1924: Gee Jon, debuting the gas chamber

It was the best of intentions. It was the worst of intentions.

As the 19th century gave way to the 20th, the forefathers’ standard means of dispatching an evildoer — a length of rope or a shot of lead — were under re-examination by a technophilic nation convinced its science could find a way to kill a man without inconveniencing him.

The first great American contribution — if you can call it that — to the the art of killing me softly was the electric chair, and its debut did not impress everyone.

Out west, grossed out by electrocution and inspired by the pestilent fogs that had lately enveloped World War I trenches, the Nevada legislature cottoned to the brainchild of one Dr. Allen McLean Hamilton to say it with cyanide.

Unfortunately, the logistics of billowing a plume of lethal gas directly into the prisoner’s cell to take the condemned asleep and unawares — another ostensible mercy that would have opened a path towards a Japan-like system of perpetual apprehension followed by sudden execution — proved insoluble; so, they had to build a little airtight room and give the procedure all the familiar ceremonial trappings.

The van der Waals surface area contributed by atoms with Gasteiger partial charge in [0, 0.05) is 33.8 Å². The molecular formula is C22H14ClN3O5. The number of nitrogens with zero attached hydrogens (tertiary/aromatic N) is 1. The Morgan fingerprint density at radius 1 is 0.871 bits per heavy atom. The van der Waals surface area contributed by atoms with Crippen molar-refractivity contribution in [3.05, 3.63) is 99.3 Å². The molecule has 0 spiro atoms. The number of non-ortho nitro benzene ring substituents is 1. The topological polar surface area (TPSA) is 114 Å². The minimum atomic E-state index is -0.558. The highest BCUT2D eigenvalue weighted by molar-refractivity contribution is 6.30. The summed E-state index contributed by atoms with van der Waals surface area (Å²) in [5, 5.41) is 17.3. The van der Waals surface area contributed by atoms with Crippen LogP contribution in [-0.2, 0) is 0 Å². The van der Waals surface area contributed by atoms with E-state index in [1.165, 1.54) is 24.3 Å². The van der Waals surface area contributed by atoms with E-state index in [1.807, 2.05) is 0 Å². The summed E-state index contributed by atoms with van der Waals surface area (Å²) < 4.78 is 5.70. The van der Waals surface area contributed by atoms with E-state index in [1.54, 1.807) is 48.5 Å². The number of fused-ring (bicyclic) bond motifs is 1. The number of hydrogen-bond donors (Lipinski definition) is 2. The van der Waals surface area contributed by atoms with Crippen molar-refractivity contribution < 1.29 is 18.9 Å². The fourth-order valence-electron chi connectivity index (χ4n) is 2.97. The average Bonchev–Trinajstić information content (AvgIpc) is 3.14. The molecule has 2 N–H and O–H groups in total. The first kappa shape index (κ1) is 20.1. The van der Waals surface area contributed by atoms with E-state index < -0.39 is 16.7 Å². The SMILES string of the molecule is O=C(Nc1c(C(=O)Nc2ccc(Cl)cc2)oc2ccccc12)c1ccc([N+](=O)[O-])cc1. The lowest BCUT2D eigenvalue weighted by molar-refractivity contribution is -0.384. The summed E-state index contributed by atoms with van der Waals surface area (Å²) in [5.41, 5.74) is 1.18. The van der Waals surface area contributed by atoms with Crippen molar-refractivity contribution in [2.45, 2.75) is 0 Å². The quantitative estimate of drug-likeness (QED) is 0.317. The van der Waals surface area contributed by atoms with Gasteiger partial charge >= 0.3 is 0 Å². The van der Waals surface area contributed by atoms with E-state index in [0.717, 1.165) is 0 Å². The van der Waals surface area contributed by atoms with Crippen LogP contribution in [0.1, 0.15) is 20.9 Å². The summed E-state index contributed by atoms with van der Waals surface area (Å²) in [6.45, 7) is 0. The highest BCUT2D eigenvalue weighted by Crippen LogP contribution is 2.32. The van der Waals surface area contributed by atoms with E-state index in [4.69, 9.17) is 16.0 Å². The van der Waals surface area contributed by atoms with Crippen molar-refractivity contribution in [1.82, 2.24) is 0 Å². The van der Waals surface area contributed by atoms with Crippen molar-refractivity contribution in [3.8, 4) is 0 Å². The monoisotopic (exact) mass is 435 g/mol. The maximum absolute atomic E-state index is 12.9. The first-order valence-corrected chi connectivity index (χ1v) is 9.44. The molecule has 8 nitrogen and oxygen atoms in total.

That little airtight room was used for the first time ever on this date in 1924.

Its occupant was Gee Jon, a Chinese-born resident of San Francisco’s Chinatown who had gunned down a member of a rival tong in the railroad town of Mina not far from the California border.

A minute or two after the sodium cyanide pellets hit the sulphuric acid to release a toxic cloud of hydrogen cyanide gas, Gee Jon fell unconscious. He remained in the chamber, shrouded in gas, for half an hour to make sure: later, the apparatus improved with the addition of a stethoscope to enable a doctor to declare death from outside the cell.

Good enough for government work.

The gas chamber would win a fair following in the American South and West, notably California.

However, the gas chamber’s questionable “humaneness” — including some stomach-churning dying panics by suffocating prisoners, and the paranoia of prison staff that a leak in the seals could give them a snort of HCNnever matched the dream of the zipless kill, and the Zyklon-B associations Nazis later provided did not boost public relations. With the onset of the (seemingly) more humane and (definitely) much cheaper method of lethal injection, the gas chamber vanished from the scene in the 1990’s.

Though it still remains a backup option in Arizona, California, Maryland, Missouri and Wyoming, next month will mark a full ten years since the most recent — and quite possibly last ever — gassing.